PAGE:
Excessive Drinking May Be Missed in Elderly Patients
Alcohol addiction is a growing problem here in the United States not only in younger people, but also surprisingly in a substantial proportion of older adults. According to a recent study from Brandeis University, one out of ten elderly adults who are on Medicare have reported to drinking alcohol excessively, and this health risk often goes undetected by health providers. Elizabeth Merrick, senior scientist at Brandeis led a study that sheds light onto the abuse of alcohol by the elderly population.
The study, which was published in the Journal of the American Geriatrics Society evaluated data taken from 12,413 Medicare beneficiaries over the age of 65. Merrick found that nine percent of those in the study had engaged in unhealthy drinking habits. According to the National Institute on Alcohol Abuse and Alcoholism, unhealthy drinking for people 65 and over is considered to be when they consume more than seven drinks per week, or more than four drinks per day. The problem is many older people do not realize that the recommended limit for drinking is much lower than that for younger people. The older someone is, the less their body is able to metabolize alcohol making them more sensitive to its harmful effects. Thus, the elderly populations who abuse alcohol are at a higher risk for medical problems, increased falls, and problems that may arise from mixing alcohol with medications. Merrick explains that the relationship between alcohol consumption and the risks is very complex.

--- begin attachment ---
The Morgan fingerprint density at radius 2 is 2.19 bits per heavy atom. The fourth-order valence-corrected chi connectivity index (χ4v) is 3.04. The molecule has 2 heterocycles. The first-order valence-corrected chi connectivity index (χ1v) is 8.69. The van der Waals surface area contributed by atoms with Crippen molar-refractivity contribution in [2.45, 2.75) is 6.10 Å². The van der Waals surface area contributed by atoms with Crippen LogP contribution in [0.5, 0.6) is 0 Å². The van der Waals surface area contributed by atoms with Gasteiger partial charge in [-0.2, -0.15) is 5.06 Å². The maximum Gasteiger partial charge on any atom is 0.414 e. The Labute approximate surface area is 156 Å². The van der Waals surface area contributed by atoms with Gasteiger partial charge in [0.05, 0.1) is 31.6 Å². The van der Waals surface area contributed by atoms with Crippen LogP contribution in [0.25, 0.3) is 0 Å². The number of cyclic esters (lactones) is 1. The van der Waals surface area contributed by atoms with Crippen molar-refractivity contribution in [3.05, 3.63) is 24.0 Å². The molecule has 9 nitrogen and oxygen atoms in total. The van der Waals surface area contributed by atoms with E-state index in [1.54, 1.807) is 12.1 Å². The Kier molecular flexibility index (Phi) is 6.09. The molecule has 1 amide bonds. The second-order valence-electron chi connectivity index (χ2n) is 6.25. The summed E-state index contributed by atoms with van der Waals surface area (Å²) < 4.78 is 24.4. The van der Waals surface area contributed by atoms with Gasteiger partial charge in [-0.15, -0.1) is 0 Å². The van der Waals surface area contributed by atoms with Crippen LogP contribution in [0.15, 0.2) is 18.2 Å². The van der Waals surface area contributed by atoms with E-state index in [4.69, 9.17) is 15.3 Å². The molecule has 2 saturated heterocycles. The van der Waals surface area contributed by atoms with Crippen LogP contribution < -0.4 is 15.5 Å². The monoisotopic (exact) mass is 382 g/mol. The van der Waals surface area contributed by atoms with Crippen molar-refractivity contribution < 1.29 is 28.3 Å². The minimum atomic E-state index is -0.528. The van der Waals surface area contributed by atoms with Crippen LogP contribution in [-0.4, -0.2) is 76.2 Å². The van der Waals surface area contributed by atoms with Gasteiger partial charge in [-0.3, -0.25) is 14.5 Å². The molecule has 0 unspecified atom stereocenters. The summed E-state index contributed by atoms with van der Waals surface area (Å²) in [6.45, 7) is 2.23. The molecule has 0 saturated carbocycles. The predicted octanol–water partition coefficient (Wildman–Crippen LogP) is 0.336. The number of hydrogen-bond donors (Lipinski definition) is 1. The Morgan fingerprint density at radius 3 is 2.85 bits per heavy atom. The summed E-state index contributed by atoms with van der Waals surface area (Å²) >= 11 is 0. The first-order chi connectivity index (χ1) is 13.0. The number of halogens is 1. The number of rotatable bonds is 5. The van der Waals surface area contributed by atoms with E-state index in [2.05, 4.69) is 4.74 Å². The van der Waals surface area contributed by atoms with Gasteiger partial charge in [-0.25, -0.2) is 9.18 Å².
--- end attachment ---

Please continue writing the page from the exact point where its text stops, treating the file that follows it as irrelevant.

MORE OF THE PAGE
Our study focused only on amounts of alcohol consumed. There are many people for whom lower amounts or even any amount of alcohol may constitute a serious risk because of specific medical problems or medication interactions. All of these factors must be taken into account, along with the perhaps more highly publicized benefits of moderate drinking for some people.”
As Merrick’s study shows, alcohol addiction can be a problem for people of all ages. But it appears as though the health risks are much higher for the elderly because their bodies are more susceptible to dangerous health problems. The best approach to dealing with alcohol addictions for people of any age is to seek an individualized treatment program that will best suit the specific person’s needs. Whether you’re 22 or 65, there is hope for defeating the addiction and getting back to a healthy and enjoyable life and Promises Austin can be that hope.